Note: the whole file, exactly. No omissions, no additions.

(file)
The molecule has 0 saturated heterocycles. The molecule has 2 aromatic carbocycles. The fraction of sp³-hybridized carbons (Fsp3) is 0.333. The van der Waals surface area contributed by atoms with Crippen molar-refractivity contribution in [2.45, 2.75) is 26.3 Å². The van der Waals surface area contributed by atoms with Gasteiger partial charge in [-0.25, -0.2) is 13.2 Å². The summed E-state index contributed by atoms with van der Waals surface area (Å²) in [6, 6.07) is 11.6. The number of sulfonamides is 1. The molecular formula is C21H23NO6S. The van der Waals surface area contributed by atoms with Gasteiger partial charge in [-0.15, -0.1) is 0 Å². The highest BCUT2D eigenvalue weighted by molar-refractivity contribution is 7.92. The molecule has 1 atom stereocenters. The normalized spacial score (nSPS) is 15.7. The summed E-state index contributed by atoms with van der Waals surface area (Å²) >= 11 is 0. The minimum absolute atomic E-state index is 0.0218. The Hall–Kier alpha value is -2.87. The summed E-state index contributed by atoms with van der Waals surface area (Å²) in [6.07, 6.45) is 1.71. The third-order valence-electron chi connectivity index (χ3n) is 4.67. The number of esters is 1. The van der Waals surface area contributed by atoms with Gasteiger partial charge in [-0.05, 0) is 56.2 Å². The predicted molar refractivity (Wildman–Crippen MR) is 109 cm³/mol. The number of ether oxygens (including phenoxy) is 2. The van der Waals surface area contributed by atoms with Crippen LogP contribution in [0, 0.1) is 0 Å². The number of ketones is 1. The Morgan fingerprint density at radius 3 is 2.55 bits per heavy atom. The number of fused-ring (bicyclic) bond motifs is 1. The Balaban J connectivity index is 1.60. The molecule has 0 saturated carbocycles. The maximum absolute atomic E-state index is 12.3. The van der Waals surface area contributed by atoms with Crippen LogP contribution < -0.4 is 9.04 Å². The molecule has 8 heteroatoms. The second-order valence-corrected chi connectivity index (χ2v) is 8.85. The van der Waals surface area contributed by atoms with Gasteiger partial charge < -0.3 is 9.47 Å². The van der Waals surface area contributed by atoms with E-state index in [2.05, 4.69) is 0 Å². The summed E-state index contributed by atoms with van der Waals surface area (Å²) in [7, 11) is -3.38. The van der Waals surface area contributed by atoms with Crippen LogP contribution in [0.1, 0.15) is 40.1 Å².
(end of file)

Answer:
The molecule has 0 saturated heterocycles. The molecule has 2 aromatic carbocycles. The fraction of sp³-hybridized carbons (Fsp3) is 0.333. The van der Waals surface area contributed by atoms with Crippen molar-refractivity contribution in [2.45, 2.75) is 26.3 Å². The van der Waals surface area contributed by atoms with Gasteiger partial charge in [-0.25, -0.2) is 13.2 Å². The summed E-state index contributed by atoms with van der Waals surface area (Å²) in [6, 6.07) is 11.6. The number of sulfonamides is 1. The molecular formula is C21H23NO6S. The van der Waals surface area contributed by atoms with Gasteiger partial charge in [-0.15, -0.1) is 0 Å². The highest BCUT2D eigenvalue weighted by molar-refractivity contribution is 7.92. The molecule has 1 atom stereocenters. The normalized spacial score (nSPS) is 15.7. The summed E-state index contributed by atoms with van der Waals surface area (Å²) >= 11 is 0. The minimum absolute atomic E-state index is 0.0218. The Hall–Kier alpha value is -2.87. The summed E-state index contributed by atoms with van der Waals surface area (Å²) in [6.07, 6.45) is 1.71. The third-order valence-electron chi connectivity index (χ3n) is 4.67. The number of esters is 1. The van der Waals surface area contributed by atoms with Gasteiger partial charge in [-0.05, 0) is 56.2 Å². The predicted molar refractivity (Wildman–Crippen MR) is 109 cm³/mol. The number of ether oxygens (including phenoxy) is 2. The van der Waals surface area contributed by atoms with Crippen LogP contribution in [0, 0.1) is 0 Å². The number of ketones is 1. The Morgan fingerprint density at radius 3 is 2.55 bits per heavy atom. The number of fused-ring (bicyclic) bond motifs is 1. The Balaban J connectivity index is 1.60. The molecule has 0 saturated carbocycles. The maximum absolute atomic E-state index is 12.3. The van der Waals surface area contributed by atoms with Crippen LogP contribution < -0.4 is 9.04 Å². The molecule has 8 heteroatoms. The second-order valence-corrected chi connectivity index (χ2v) is 8.85. The van der Waals surface area contributed by atoms with Gasteiger partial charge < -0.3 is 9.47 Å². The van der Waals surface area contributed by atoms with E-state index in [2.05, 4.69) is 0 Å². The summed E-state index contributed by atoms with van der Waals surface area (Å²) in [7, 11) is -3.38. The van der Waals surface area contributed by atoms with Crippen LogP contribution in [0.1, 0.15) is 40.1 Å².